117 million forced to flee: “An utter failure to protect civilians”

Published 13. Jun 2024
Statement by Jan Egeland, Secretary General of the Norwegian Refugee Council, on the new global displacement figures:

“Never before in recorded history have so many people in so many countries been fleeing conflict, violence, and persecution. Every year for more than a decade, we have documented new record numbers of both refugees and those internally displaced due to the brutality of armed men, faltering conflict resolution diplomacy, and global failure to protect civilians. New wars and emergencies are added to all the unresolved crises, resulting in more than 117 million people facing desperate situations.

“How long will national, regional, and global leaders fail to take decisive action to protect civilians? From Sudan to Ukraine, and from Burkina Faso to Gaza, civilians are driven from their homes and then often forgotten, their needs neglected for years or even decades.

“In much of Europe and North America, political arguments focus on evermore punitive policies to turn away those fleeing in desperation. Many wealthy countries advance policies of keeping refugees – or even sending them – far away, thus evading their responsibilities. Each year millions are trapped in inhumane conditions.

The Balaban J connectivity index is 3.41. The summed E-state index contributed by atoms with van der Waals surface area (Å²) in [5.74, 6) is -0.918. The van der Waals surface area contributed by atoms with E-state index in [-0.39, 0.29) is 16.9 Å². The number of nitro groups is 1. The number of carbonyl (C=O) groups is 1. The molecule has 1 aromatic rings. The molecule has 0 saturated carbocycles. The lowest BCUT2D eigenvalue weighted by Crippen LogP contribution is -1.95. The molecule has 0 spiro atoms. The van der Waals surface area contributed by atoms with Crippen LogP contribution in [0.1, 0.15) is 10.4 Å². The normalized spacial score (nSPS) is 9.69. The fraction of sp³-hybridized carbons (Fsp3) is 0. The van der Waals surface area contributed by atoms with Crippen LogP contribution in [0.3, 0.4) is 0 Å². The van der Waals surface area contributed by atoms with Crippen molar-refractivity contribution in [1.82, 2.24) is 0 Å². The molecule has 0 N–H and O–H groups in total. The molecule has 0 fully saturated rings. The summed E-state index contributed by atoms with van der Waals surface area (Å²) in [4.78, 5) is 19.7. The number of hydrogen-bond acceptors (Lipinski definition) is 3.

“More than two thirds of refugees remain in neighbouring countries. A handful of nations are hosting the majority of displaced people globally. Some nations, like Iran, Lebanon, Türkiye, and Uganda, host millions of refugees despite limited resources, whilst other wealthier nations make every effort to avoid fulfilling their duty.

“This year’s figures represent yet another failure of international solidarity and coordination. As the number of those requiring help increases, we see both humanitarian and developmental funding dropping. Vast crises – such as in DR Congo, Sudan, or the Central Sahel region – continue to go unnoticed by both media and donors.

“This cannot continue. There must be a renewed effort to provide civilians with the protection they are entitled to, and to ensure that financial support matches the scale of the human suffering represented in today’s figures.

“How many more years can these numbers grow whilst much of the world continues to look the other way?”

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